Dark Reading is part of the Informa Tech Division of Informa PLC

This site is operated by a business or businesses owned by Informa PLC and all copyright resides with them.Informa PLC's registered office is 5 Howick Place, London SW1P 1WG. Registered in England and Wales. Number 8860726.

IoT
5/20/2016
01:58 PM
Steve Zurier
Steve Zurier
Slideshows
Connect Directly
Twitter
RSS
E-Mail
50%
50%

5 Tips for Protecting Firmware From Attacks

Don't let hackers take advantage of holes in firmware. Here's how to stop them.
Previous
1 of 6
Next

Image Source: hackaday.com

Image Source: hackaday.com

Just about every component on a computer system contains firmware. Many people just think of the firmware on the system BIOS on a PC, but network interface cards, embedded controllers, graphics cards, USB sticks, mice, keyboards and of course, routers and switches all have firmware.

Yuriy Bulygin and John Loucaides, security researchers at Intel Security, point out that hackers attack firmware because they know many security and IT managers aren’t paying attention to it. They say security teams are so overwhelmed by the prevailing threat landscape, that they have their hands full just deploying the basics, like firewalls, intrusion prevention systems and sandboxes.

“Hackers are depending on security managers ignoring firmware, which means that spreading awareness that firmware must be protected is very important,” Loucaides says.

Bulygin and Loucaides say hackers attack firmware for three main reasons:

  • Persistence. Security mangers can clean up malware on most systems with antivirus software or sandbox it and then remediate with software. Not so with firmware. Compromised firmware could cause malware to keep coming back even after normal remediation actions. 
  • Stealth. Normal mechanisms for detecting malware do not examine firmware. Therefore, compromised firmware can be used to hide malicious behavior for a long time.
  • Full access. If malware can control system firmware, it gains full access to the system. Normal protection mechanisms used by an OS or virtual machine rely on platform characteristics that are controlled by firmware. By altering firmware, malware can usually bypass existing measures.

While much of this may be alarming, there are steps security managers can take to protect their organizations from attacks on firmware. Bulygin and Loucaides outline five tips that help security managers become aware of the issue and offer ways to take steps to plug any potential holes in firmware.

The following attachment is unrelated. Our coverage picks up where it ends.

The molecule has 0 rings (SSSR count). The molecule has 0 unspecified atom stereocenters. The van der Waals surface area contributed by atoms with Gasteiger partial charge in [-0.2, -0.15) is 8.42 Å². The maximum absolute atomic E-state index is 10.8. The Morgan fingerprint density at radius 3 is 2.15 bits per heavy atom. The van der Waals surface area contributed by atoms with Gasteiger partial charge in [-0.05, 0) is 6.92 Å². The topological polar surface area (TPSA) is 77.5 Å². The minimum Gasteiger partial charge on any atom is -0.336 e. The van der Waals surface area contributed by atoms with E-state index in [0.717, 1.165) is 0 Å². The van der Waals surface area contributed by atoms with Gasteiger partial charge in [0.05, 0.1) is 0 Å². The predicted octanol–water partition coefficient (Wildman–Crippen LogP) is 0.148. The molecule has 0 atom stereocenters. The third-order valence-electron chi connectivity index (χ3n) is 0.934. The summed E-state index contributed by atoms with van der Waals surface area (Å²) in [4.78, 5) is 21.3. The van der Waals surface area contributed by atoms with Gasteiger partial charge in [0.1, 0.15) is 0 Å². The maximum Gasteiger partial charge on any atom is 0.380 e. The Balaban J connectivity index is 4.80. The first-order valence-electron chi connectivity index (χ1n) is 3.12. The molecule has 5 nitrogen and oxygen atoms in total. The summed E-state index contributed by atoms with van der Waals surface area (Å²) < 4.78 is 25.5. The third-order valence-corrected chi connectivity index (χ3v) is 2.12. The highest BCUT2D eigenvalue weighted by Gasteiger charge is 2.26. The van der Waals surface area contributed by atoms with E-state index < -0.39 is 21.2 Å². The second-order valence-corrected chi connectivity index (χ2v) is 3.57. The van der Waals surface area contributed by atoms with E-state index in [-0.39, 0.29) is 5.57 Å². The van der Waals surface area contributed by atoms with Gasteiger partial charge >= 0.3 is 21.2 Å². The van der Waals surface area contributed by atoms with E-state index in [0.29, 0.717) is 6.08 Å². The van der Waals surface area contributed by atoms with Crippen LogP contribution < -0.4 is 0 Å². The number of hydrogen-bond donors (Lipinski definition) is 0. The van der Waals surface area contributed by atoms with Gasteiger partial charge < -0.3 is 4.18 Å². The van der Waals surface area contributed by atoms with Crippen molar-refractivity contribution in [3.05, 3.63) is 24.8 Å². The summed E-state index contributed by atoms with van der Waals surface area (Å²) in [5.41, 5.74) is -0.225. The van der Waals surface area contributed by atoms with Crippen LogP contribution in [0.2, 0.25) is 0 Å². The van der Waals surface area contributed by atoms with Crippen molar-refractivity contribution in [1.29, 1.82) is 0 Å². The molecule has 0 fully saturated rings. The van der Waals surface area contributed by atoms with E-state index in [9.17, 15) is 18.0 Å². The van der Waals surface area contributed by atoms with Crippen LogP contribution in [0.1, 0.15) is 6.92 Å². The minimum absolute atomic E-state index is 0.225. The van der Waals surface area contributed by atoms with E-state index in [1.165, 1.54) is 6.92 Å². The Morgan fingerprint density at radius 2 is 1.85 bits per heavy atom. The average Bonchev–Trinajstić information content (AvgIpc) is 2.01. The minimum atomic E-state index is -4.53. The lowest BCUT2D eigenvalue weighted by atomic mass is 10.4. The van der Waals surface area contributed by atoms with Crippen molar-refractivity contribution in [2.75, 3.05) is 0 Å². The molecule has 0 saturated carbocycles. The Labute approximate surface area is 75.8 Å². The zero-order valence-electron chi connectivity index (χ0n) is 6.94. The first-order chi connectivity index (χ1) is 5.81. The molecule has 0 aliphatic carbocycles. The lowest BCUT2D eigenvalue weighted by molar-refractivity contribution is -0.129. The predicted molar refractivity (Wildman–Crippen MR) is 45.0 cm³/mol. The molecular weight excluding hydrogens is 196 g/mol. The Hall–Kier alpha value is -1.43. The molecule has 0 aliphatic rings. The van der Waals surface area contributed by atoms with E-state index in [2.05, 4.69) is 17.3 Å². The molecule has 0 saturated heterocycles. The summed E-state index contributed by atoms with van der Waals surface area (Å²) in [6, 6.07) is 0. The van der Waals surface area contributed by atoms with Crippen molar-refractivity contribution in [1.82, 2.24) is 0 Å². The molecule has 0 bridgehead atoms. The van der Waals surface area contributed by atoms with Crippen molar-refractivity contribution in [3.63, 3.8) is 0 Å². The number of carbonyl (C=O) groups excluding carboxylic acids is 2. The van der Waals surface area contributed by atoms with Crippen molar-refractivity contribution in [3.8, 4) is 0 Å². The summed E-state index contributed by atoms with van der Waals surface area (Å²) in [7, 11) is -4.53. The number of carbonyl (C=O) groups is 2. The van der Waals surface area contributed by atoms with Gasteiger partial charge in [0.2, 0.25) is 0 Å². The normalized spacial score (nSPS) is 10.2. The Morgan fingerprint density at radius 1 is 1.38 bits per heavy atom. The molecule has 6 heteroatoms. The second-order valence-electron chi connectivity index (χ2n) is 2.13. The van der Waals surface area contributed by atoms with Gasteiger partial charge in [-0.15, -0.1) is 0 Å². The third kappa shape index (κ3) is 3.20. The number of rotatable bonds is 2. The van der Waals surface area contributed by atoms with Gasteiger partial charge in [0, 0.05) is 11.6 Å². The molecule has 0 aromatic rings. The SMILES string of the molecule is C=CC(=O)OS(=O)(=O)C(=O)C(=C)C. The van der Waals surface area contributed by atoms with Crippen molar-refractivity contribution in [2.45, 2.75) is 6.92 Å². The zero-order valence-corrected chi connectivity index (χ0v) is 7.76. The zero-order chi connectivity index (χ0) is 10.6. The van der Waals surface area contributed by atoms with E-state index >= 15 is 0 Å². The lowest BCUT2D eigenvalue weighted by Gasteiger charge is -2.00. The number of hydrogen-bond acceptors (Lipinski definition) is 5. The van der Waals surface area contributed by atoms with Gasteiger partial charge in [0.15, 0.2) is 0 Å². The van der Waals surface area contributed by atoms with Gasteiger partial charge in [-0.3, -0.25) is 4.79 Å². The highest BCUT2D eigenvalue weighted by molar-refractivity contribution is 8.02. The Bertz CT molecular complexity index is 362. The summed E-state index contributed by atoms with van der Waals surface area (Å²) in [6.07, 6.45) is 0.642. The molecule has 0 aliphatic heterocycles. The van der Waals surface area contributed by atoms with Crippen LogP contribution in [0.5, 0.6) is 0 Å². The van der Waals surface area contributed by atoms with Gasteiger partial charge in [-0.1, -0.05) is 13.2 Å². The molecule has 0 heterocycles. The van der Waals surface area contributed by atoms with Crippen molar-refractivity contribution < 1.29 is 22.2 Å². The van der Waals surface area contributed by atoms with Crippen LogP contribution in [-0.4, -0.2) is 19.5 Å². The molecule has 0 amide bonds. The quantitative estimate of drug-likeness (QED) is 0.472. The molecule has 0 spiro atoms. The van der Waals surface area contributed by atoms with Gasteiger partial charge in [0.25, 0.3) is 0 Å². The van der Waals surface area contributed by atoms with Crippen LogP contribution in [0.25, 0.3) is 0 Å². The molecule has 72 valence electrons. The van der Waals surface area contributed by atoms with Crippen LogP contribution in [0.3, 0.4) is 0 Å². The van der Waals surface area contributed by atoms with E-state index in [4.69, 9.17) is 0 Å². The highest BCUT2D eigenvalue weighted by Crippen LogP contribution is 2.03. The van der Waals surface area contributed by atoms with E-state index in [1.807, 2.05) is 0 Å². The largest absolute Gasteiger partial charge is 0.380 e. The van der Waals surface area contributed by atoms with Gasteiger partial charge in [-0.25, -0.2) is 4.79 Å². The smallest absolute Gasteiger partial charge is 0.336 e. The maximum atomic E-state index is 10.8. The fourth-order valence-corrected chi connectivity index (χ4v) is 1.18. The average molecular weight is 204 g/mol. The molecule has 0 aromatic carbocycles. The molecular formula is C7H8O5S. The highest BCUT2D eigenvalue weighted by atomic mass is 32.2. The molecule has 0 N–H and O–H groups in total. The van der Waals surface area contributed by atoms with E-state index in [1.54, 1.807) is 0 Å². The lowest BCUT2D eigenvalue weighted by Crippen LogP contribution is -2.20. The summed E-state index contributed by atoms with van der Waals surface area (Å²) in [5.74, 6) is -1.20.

Steve Zurier has more than 30 years of journalism and publishing experience, most of the last 24 of which were spent covering networking and security technology. Steve is based in Columbia, Md. View Full Bio

Previous
1 of 6
Next
Comment  | 
Print  | 
More Insights
Comments
Threaded  |  Newest First  |  Oldest First
honey143
50%
50%
honey143,
User Rank: Apprentice
5/26/2016 | 3:37:44 AM
greetings!!
Awesome article very informative..
hilalashwaq411
50%
50%
hilalashwaq411,
User Rank: Apprentice
8/27/2016 | 12:46:54 AM
Thank you
Thanks for the wonderful tips! Aside from installing anti malware software (like antivirus - ESET Antivirus etc), one's innocence of malware must be addressed. Be informed and cautious all the time.
Where Businesses Waste Endpoint Security Budgets
Kelly Sheridan, Staff Editor, Dark Reading,  7/15/2019
How Attackers Infiltrate the Supply Chain & What to Do About It
Shay Nahari, Head of Red-Team Services at CyberArk,  7/16/2019
Register for Dark Reading Newsletters
White Papers
Video
Cartoon Contest
Write a Caption, Win a Starbucks Card! Click Here
Latest Comment: This comment is waiting for review by our moderators.
Current Issue
Building and Managing an IT Security Operations Program
As cyber threats grow, many organizations are building security operations centers (SOCs) to improve their defenses. In this Tech Digest you will learn tips on how to get the most out of a SOC in your organization - and what to do if you can't afford to build one.
Flash Poll
The State of IT Operations and Cybersecurity Operations
The State of IT Operations and Cybersecurity Operations
Your enterprise's cyber risk may depend upon the relationship between the IT team and the security team. Heres some insight on what's working and what isn't in the data center.
Twitter Feed
Dark Reading - Bug Report
Bug Report
Enterprise Vulnerabilities
From DHS/US-CERT's National Vulnerability Database
CVE-2019-13961
PUBLISHED: 2019-07-18
A CSRF vulnerability was found in flatCore before 1.5, leading to the upload of arbitrary .php files via acp/core/files.upload-script.php.
CVE-2019-13962
PUBLISHED: 2019-07-18
lavc_CopyPicture in modules/codec/avcodec/video.c in VideoLAN VLC media player through 3.0.7 has a heap-based buffer over-read because it does not properly validate the width and height.
CVE-2019-10101
PUBLISHED: 2019-07-18
OECMS v4.3.R60321 and v4.3 later is affected by: Cross Site Request Forgery (CSRF). The impact is: The victim clicks on adding an administrator account. The component is: admincp.php. The attack vector is: network connectivity. The fixed version is: v4.3.
CVE-2019-10102
PUBLISHED: 2019-07-18
MailCleaner before c888fbb6aaa7c5f8400f637bcf1cbb844de46cd9 is affected by: Unauthenticated MySQL database password information disclosure. The impact is: MySQL database content disclosure (e.g. username, password). The component is: The API call in the function allowAction() in NewslettersControlle...
CVE-2019-10102
PUBLISHED: 2019-07-18
Open Information Security Foundation Suricata prior to version 4.1.3 is affected by: Denial of Service - TCP/HTTP detection bypass. The impact is: An attacker can evade a signature detection with a specialy formed sequence of network packets. The component is: detect.c (https://github.com/OISF/suric...